Friday, February 22, 2008

well I never saw THAT coming

The Invention of Morel
Adolfo Bioy Casares

The Invention of Morel has been getting a lot of attention recently due to its appearance on Lost. I don’t watch Lost, so don’t expect any great revelations about how Morel explains the show. By the way, are they still on that damn island? I only watch quality television, like Big Brother 9. I like my tv with a side of brainlessness, thank you very much.

The Invention of Morel begins as our unnamed protagonist, a fugitive from the law, hides on an uninhabited island. One day, mysterious tourists suddenly appear, and our fugitive is frightened they have come searching for him. He needn’t have feared, however; it’s clear they are unaware of him.

He soon becomes entranced by one of the tourists, the beautiful Faustine (inspired by actress Louise Brooks, who appears on the cover). The narrator often hides in the bushes in order to watch Faustine as she watches the sunset. His love for Faustine soon overcomes his fear of capture, and he plans to speak to her.

the muse

When he tries to express his love, he is met with derision, for Faustine ignores him. Soon, however, he comes to realize that she, like all others on the island, ignores him not out of derision but because he cannot be seen. By anyone. Who is truly there? Who is not? What can explain this mystery?

When I finally understood what was happening, I was shocked. As you can tell by the title of this post, I never saw that one coming. No worries: I won’t spoil a thing. I doubt I could explain it coherently anyway.

Let me say right up front that this is one of those books that is much smarter than I am, and so my response to it must come in two forms:

1) the “smart” response that discusses this book as a philosophical work of art;

2) my “real” response that discusses this book as a book.

Feel free to read only the response that interests you most.


Any “smart” response to this book will be painful, and I don’t really feel like thinking right now. A smart response to this book will read like one of those papers I wrote in grad school. DO. NOT. WANT. I need more coffee.

I know! I’ll go make some another pot.

Ok, done. Yummm. Coffee.

I know! I’ll write the real response. Then, when that’s finished, I’ll come back to do this one.

I’m so smart!


You know what? Casares is way too goddamn smart for me.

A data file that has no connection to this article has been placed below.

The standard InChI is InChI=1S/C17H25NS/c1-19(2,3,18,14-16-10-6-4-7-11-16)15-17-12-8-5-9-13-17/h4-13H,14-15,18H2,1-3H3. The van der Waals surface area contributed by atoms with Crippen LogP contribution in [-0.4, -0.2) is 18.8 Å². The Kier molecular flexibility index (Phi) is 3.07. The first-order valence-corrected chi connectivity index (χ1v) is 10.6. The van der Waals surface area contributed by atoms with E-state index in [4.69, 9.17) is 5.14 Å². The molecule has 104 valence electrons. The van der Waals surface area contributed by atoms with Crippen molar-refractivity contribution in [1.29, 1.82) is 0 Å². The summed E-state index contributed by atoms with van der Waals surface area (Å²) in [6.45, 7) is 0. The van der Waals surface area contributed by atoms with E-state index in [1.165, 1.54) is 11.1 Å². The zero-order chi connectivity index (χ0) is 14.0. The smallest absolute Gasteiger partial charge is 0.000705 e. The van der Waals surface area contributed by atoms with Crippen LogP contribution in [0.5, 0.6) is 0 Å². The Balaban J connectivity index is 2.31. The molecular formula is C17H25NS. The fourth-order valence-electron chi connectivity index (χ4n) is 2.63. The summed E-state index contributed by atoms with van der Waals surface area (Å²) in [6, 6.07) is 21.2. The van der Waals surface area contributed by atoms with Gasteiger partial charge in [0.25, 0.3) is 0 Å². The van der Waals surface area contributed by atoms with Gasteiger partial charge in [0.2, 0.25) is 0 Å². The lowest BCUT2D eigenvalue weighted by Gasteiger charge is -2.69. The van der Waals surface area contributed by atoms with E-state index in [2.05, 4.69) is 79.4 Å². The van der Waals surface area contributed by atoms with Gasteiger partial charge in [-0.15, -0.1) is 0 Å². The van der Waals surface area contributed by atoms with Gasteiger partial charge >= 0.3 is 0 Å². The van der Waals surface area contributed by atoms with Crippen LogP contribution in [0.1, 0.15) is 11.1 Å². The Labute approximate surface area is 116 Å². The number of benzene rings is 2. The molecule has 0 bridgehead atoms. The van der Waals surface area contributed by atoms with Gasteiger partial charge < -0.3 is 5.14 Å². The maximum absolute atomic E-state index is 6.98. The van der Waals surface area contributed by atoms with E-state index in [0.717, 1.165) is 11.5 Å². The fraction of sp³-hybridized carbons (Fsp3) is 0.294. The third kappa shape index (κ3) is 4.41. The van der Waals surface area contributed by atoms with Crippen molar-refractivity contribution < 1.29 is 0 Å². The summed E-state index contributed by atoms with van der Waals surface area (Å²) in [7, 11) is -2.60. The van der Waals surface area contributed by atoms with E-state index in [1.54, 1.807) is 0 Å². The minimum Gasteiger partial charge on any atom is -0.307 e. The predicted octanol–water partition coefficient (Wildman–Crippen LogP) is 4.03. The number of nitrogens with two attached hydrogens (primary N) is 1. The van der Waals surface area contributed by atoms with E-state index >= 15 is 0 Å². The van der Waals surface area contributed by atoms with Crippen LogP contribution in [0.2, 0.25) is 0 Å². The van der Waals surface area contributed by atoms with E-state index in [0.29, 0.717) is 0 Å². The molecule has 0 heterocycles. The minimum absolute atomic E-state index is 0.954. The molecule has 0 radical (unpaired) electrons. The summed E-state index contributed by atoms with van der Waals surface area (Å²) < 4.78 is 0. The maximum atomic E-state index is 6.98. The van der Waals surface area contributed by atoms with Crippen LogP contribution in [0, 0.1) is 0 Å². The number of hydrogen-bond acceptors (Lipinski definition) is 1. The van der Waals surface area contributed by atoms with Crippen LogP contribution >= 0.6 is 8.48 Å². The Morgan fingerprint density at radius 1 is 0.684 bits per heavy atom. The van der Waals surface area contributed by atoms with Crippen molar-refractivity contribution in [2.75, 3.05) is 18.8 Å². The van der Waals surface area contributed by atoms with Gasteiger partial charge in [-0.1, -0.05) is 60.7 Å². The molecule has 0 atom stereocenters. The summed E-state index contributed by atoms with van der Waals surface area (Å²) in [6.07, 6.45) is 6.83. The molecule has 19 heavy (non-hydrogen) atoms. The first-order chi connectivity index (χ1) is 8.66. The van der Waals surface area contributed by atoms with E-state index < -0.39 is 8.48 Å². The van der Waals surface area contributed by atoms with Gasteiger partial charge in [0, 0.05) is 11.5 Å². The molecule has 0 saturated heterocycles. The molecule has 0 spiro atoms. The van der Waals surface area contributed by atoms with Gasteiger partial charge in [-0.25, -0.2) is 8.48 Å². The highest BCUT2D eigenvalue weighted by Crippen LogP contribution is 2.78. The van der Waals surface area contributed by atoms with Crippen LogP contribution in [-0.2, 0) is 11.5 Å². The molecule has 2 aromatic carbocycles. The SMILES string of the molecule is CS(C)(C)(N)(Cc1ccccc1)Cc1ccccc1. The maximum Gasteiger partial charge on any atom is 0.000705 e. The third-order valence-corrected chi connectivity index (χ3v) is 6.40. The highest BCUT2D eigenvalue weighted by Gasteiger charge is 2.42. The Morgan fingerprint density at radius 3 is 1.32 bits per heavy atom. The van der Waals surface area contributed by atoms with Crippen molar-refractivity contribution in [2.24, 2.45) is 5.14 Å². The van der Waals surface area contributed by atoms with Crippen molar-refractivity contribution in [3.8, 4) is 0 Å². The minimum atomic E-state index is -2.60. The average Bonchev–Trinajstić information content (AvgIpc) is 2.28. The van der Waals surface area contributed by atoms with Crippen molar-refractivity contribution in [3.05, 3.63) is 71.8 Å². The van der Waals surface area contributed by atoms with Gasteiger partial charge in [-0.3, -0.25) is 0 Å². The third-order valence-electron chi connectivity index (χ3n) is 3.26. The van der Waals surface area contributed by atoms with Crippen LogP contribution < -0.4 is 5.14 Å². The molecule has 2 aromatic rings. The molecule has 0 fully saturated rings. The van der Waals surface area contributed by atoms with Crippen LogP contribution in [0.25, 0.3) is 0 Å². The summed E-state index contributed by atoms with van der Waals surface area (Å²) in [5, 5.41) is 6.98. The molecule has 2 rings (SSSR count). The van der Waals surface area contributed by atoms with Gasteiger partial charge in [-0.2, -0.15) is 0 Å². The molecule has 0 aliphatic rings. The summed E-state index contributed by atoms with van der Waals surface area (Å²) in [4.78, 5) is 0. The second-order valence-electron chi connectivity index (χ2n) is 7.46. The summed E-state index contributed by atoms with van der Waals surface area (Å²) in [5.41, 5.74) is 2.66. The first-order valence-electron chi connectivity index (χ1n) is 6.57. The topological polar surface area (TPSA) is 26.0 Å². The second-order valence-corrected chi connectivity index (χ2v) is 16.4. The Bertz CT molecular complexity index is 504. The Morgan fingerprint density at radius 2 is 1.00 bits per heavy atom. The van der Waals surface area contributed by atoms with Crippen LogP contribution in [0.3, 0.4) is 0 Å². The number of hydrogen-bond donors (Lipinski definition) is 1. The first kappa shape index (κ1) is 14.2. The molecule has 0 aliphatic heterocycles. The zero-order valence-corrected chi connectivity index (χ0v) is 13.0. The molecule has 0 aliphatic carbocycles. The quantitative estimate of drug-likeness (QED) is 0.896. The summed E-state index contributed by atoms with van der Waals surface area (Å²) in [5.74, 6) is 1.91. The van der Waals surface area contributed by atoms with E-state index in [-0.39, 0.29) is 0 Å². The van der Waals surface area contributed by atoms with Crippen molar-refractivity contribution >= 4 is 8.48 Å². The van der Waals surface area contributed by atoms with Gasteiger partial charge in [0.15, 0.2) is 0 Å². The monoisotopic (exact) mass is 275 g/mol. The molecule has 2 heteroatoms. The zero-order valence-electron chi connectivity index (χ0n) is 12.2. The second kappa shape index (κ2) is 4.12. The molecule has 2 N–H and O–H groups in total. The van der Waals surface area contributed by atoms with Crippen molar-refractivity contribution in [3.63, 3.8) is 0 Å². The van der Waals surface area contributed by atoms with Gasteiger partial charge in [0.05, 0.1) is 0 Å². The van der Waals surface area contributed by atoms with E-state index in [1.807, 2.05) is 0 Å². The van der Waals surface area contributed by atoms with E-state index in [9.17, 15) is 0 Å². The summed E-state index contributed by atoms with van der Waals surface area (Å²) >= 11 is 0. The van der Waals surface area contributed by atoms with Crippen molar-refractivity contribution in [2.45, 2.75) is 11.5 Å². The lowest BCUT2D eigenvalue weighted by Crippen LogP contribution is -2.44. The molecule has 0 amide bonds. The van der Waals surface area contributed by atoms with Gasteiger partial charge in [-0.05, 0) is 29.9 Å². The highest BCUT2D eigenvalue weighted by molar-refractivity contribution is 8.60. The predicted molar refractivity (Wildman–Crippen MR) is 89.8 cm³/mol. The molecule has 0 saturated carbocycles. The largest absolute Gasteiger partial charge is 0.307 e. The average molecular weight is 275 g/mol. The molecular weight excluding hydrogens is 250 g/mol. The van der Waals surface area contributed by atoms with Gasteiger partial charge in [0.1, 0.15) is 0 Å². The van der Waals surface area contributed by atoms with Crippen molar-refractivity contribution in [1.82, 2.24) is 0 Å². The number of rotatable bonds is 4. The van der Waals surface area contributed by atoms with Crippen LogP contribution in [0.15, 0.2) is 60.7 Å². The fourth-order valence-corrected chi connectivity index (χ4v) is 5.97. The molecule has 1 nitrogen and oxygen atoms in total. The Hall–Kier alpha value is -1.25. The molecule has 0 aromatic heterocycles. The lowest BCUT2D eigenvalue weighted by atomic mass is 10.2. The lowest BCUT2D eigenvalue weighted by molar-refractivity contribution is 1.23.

I understood The Invention of Morel, and I understood the points (at least I think I do, but, let’s face it: I didn’t try too hard, either) Casares was making about creation, immortality, and the nature of reality, but I didn’t enjoy the read as much as I wanted to. As I was reading, I couldn't help but feel that I had to write a paper on it later, and that scared me.

Thankfully it was only 100 pages – and with pictures, too! Now that’s nifty.

In a nutshell: When you first begin Morel, you’ll definitely never guess what’s really going on. It's fascinating and prompts one to ponder the nature of existence and all that, brain hurts.

Oh, yeah, and the "smart" response? Fuck it. I have a snow day today!! No thinking for me!!

Bibliolatry Scale: 5 out of 6 for thought-provokingness; 3 out of 6 for enjoyability = 4 out of 6 total


another good thing said...

Well, if this was the book Sawyer was reading in the episode last night, I never looked past his lips to see the title. Men who read are HOT- regardless of the book choice.

heather (errantdreams) said...

Sounds fascinating! Darn it, another book to add to the wishlist...

I've never watched Lost. X-Files burned me out on shows where they keep holding the answers out of reach so long that you eventually realize they don't have any better clue about what's going on than you do. And even if they do, it can't possibly measure up to the build-up they've given it.

Sarah G said...

That's what I like about not being in grad school anymore - I know some things have deep, profound, symbolic meanings - but if I don't want to think about it too hard, then I won't! Take that grad school!

indigo said...

OOoh...I love Lost and thank you so much for sharing this book. It sounds like a great read. Now to track it down here.

Bybee said...

I love the cover...I've had a girl-crush on Louise Brooks since I discovered her back in middle school.